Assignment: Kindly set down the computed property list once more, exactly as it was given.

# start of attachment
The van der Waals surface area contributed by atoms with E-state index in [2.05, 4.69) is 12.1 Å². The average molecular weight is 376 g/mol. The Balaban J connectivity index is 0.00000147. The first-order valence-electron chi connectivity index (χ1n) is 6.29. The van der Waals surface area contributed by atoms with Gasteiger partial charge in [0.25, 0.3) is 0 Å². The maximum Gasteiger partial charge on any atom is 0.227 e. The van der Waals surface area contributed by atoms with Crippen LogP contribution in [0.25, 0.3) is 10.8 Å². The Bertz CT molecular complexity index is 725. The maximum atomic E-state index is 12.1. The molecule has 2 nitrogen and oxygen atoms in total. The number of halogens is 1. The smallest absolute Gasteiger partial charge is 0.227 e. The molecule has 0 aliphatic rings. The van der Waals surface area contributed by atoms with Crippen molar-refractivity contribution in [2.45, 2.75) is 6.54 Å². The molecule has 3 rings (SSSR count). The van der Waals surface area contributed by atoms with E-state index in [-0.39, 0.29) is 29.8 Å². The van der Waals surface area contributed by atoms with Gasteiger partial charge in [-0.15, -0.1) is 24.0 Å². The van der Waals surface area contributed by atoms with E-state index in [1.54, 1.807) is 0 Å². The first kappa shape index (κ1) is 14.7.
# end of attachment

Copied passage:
The van der Waals surface area contributed by atoms with E-state index in [2.05, 4.69) is 12.1 Å². The average molecular weight is 376 g/mol. The Balaban J connectivity index is 0.00000147. The first-order valence-electron chi connectivity index (χ1n) is 6.29. The van der Waals surface area contributed by atoms with Gasteiger partial charge in [0.25, 0.3) is 0 Å². The maximum Gasteiger partial charge on any atom is 0.227 e. The van der Waals surface area contributed by atoms with Crippen LogP contribution in [0.25, 0.3) is 10.8 Å². The Bertz CT molecular complexity index is 725. The maximum atomic E-state index is 12.1. The molecule has 2 nitrogen and oxygen atoms in total. The number of halogens is 1. The smallest absolute Gasteiger partial charge is 0.227 e. The molecule has 0 aliphatic rings. The van der Waals surface area contributed by atoms with Crippen molar-refractivity contribution in [2.45, 2.75) is 6.54 Å². The molecule has 3 rings (SSSR count). The van der Waals surface area contributed by atoms with E-state index in [-0.39, 0.29) is 29.8 Å². The van der Waals surface area contributed by atoms with Gasteiger partial charge in [-0.15, -0.1) is 24.0 Å². The van der Waals surface area contributed by atoms with E-state index in [1.54, 1.807) is 0 Å². The first kappa shape index (κ1) is 14.7.